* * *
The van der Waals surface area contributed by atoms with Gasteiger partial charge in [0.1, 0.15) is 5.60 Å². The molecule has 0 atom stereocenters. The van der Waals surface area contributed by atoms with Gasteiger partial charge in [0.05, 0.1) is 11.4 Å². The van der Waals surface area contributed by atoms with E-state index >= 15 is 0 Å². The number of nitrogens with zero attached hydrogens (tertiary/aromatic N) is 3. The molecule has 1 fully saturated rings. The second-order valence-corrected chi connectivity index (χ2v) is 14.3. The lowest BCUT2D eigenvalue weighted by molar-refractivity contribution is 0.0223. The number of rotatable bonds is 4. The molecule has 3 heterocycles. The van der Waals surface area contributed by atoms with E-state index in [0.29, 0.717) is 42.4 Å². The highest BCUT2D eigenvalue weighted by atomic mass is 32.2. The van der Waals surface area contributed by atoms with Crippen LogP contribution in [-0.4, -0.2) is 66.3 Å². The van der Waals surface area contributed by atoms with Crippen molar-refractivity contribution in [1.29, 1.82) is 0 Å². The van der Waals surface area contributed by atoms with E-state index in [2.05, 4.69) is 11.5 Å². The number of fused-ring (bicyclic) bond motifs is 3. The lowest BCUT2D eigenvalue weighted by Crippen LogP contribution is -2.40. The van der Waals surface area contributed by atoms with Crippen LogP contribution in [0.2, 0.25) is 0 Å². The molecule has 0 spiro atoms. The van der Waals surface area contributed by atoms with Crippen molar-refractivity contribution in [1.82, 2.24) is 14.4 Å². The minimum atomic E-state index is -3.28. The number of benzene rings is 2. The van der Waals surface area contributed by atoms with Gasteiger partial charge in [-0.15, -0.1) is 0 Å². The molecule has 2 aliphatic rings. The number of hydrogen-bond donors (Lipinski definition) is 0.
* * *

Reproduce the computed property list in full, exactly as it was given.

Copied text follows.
The van der Waals surface area contributed by atoms with Gasteiger partial charge in [0.1, 0.15) is 5.60 Å². The molecule has 0 atom stereocenters. The van der Waals surface area contributed by atoms with Gasteiger partial charge in [0.05, 0.1) is 11.4 Å². The van der Waals surface area contributed by atoms with E-state index >= 15 is 0 Å². The number of nitrogens with zero attached hydrogens (tertiary/aromatic N) is 3. The molecule has 1 fully saturated rings. The second-order valence-corrected chi connectivity index (χ2v) is 14.3. The lowest BCUT2D eigenvalue weighted by molar-refractivity contribution is 0.0223. The number of rotatable bonds is 4. The molecule has 3 heterocycles. The van der Waals surface area contributed by atoms with E-state index in [0.29, 0.717) is 42.4 Å². The highest BCUT2D eigenvalue weighted by atomic mass is 32.2. The van der Waals surface area contributed by atoms with Crippen LogP contribution in [-0.4, -0.2) is 66.3 Å². The van der Waals surface area contributed by atoms with Crippen molar-refractivity contribution in [1.29, 1.82) is 0 Å². The van der Waals surface area contributed by atoms with E-state index in [2.05, 4.69) is 11.5 Å². The number of fused-ring (bicyclic) bond motifs is 3. The lowest BCUT2D eigenvalue weighted by Crippen LogP contribution is -2.40. The van der Waals surface area contributed by atoms with Crippen LogP contribution in [0.2, 0.25) is 0 Å². The molecule has 0 spiro atoms. The van der Waals surface area contributed by atoms with Crippen molar-refractivity contribution in [1.82, 2.24) is 14.4 Å². The minimum atomic E-state index is -3.28. The number of benzene rings is 2. The van der Waals surface area contributed by atoms with Gasteiger partial charge in [-0.15, -0.1) is 0 Å². The molecule has 2 aliphatic rings. The number of hydrogen-bond donors (Lipinski definition) is 0.